Kaptur – one month into the project

The following blog post is based on a report submitted to Simon Hodson, JISCMRD Programme Manager, on Friday 4th November:

1. Project Outputs

2. Additional Outputs

  • Project Officers carried out 8 probing interviews, a report is available
    from Tahani Nadim, Goldsmiths, University of London, here:
    The purpose of the interviews was to inform the environmental assessment.

  • A Kaptur Google calendar was created in order to provide a central location for project activities, this will include the workpackage dates soon. It currently includes events we are attending.
  • A SlideShare account was created because this is a good way to record impact and disseminate project outputs.
  • John Murtagh, University of the Arts London Project Officer, created a Kaptur Facebook page again to try and maximise our dissemination networks.

3. Dissemination

  • Press release via JISCMail lists
  • Press release via lead institution’s website and via press contacts
  • Press releases at each individual institution customised with quotes from their senior management
  • Blog posts and tweets
  • Project Director visit to DCC and EDiNA
  • Project Manager visit to attend RDMF7

4. Issues/challenges
It is very positive that we did not need to recruit anyone in order to form the Project Team, however we have had to spend the past month trying to clarify roles and responsibilities with the regard to the number of days that each of us are working on Kaptur and also considering how this work relates to other duties and how we can maximise our resources that way.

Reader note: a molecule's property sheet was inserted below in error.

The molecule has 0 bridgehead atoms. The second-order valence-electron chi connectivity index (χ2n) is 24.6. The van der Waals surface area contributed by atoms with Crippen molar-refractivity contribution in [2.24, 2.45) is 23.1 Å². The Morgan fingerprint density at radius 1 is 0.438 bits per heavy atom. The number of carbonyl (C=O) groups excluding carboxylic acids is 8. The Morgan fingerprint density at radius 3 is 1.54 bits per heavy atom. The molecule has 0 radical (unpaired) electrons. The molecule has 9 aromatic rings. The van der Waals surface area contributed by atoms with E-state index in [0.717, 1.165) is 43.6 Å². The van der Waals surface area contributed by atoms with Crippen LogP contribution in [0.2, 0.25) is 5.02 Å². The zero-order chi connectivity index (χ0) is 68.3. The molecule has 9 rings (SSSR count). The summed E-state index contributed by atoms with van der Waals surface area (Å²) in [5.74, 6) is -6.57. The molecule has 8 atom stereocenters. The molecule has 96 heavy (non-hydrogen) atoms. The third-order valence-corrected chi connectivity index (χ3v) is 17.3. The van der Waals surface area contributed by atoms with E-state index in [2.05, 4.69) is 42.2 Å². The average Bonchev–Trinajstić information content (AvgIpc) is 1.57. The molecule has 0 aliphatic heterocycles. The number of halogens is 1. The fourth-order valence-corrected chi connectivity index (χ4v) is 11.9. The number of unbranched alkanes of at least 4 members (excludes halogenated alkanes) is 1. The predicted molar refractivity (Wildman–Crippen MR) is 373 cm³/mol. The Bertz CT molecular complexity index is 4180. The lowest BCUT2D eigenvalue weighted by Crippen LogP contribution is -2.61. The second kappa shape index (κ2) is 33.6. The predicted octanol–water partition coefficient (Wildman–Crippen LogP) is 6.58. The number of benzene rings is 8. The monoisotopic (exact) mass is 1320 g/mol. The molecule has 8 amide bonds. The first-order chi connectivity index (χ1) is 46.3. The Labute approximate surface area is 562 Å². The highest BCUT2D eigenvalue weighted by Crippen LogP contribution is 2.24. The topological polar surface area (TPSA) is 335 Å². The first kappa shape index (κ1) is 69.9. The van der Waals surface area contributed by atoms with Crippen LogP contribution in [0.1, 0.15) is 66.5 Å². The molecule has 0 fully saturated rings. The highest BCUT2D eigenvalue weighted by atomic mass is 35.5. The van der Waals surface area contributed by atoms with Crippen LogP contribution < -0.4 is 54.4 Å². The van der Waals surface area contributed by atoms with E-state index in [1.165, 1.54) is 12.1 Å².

One Comment on “Kaptur – one month into the project”

  1. Laura says:

    Thanks for posting Tahani’s notes from her Goldsmiths interviews. I’m engrossed by the painter’s struggle to express the relationship between painting and research. As a painter and researcher, I can absolutely see both sides of this tension. Painting can be such a visceral, immersive, in-the-moment activity that the idea of pulling out elements to classify as research data can seem inappropriate, but then thinking as a researcher, I see a strong argument for research data in the visual arts as being any materials necessary for the formulation of a creative output. I suspect, however, that a) that could be better phrased, and b) you have more in-depth examination of this issue elsewhere in the blog!

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